Oriented Strand Board: OSB. In the construction trade they call it—forgive me—Old Shit Board. Not from disrespect for its positive attributes, which are considerable, but for its composition. Any old wood scraps and a bunch of glue. It’s ratty-looking and untested for the long haul (if, for instance, you hope your house might last a hundred years), but on the other hand, it’s stronger, cheaper, truer, and more sustainable than actual new lumber. Conventional new lumber today warps and twists and is generally rife with knots that result in waste and can compromise its strength. OSB, though light in weight, is strong, easy to work, and reliable. Builders love it. Coming to the decision to use OSB for floor joists in our new house has been a major compromise—not a rational or practical one, but emotional.
Thomas and I both grew up in Oklahoma. Not the flat/wheat/oil/cattle/sagebrush part, but the rolling hill/muddy creek/deciduous woods part. Even after thirty years on the Front Range plains of Colorado, which we’ve long since come to call home, we both miss the trees. We spent a lot of time as kids sitting up in trees, reading in trees, dreaming in trees, communing with tree bugs, falling out of trees. Post oak, pin oak, black oak, sweet gum, walnut, pecan, hickory, osage orange, magnolia, black locust, elm, willow, redbud—these were our friends and neighbors. Red, gold, and maroon in fall, misty chartreuse and tender pink in spring, layer upon layer of elemental, humid green through the hot summer—we miss it. Thomas even still dreams of trees, big trees, often.
We also grew up in a time of abundant, good, structural lumber. That’s what houses were made of. Good wood houses were sheltering, warm, creaky, alive. You could go up into the attic and be carried away by the clean, spicy smell of sawn lumber, even in a house that was a half-century old. We had never thought of building a house that didn’t use “real” wood until our architect started laying out the realities.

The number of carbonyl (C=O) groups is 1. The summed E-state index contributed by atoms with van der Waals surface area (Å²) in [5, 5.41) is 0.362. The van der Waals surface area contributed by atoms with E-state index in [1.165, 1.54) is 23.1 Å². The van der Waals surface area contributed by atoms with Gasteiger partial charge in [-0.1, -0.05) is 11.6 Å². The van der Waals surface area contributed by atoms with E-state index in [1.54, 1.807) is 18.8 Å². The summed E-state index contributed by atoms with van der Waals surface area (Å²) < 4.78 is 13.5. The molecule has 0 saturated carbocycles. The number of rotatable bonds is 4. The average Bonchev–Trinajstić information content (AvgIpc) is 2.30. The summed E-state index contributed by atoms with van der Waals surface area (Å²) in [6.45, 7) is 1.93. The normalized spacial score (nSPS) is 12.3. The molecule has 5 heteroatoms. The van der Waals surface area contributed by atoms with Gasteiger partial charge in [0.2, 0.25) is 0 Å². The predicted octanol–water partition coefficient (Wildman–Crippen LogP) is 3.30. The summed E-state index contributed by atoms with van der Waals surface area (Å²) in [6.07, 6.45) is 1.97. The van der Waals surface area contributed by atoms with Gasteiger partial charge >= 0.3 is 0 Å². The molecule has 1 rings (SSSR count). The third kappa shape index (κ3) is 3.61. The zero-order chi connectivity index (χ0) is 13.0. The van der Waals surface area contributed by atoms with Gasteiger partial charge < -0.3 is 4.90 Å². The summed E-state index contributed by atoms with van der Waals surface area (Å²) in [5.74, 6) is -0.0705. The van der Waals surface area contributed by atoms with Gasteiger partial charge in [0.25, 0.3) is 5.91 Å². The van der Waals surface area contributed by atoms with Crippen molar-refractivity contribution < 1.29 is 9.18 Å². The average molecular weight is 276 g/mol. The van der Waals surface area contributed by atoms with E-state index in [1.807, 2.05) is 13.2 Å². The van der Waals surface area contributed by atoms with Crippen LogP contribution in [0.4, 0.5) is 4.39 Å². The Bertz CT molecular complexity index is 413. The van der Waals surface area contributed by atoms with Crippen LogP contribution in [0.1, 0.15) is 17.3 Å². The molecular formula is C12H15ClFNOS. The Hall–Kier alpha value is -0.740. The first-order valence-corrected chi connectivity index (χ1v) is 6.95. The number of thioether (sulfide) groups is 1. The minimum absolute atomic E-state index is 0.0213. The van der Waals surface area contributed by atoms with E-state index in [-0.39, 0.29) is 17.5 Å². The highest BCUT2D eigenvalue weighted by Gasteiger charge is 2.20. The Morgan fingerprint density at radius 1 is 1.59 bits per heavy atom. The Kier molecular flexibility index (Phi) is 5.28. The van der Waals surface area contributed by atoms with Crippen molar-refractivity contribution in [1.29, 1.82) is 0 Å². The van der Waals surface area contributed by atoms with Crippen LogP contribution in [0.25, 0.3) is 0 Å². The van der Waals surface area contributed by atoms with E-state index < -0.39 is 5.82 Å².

The most compelling of these was that OSB saves trees. Cut a tree for conventional lumber, and there’s a huge amount of waste. It has to be a big tree to begin with, and then much of it ends up as odd scraps and sawdust. Cut down a tree for OSB, a small, fast-growing, sustainably harvested tree, and 100 percent of it ends up as OSB. And that OSB will be considerably structurally stronger than lumber of the same dimension. We’ll be using OSB as I-beams under a concrete slab floor, so the extravagant amount of glue that holds it together won’t outgas formaldehyde into our living space. It will probably feel right at home with the recycled plastic foam and concrete exterior walls.
We’re lucky to have a stash of walnut cut off an uncle’s farm some thirty years ago, and that will find a prominent place in the new house, a visible reminder of those woods of childhood. And we’ll plant a lot of trees.
Linda Ligon is publisher of Natural Home. This is part of the ongoing saga of her new natural home, which will consist of a hole in the ground by the time you read this.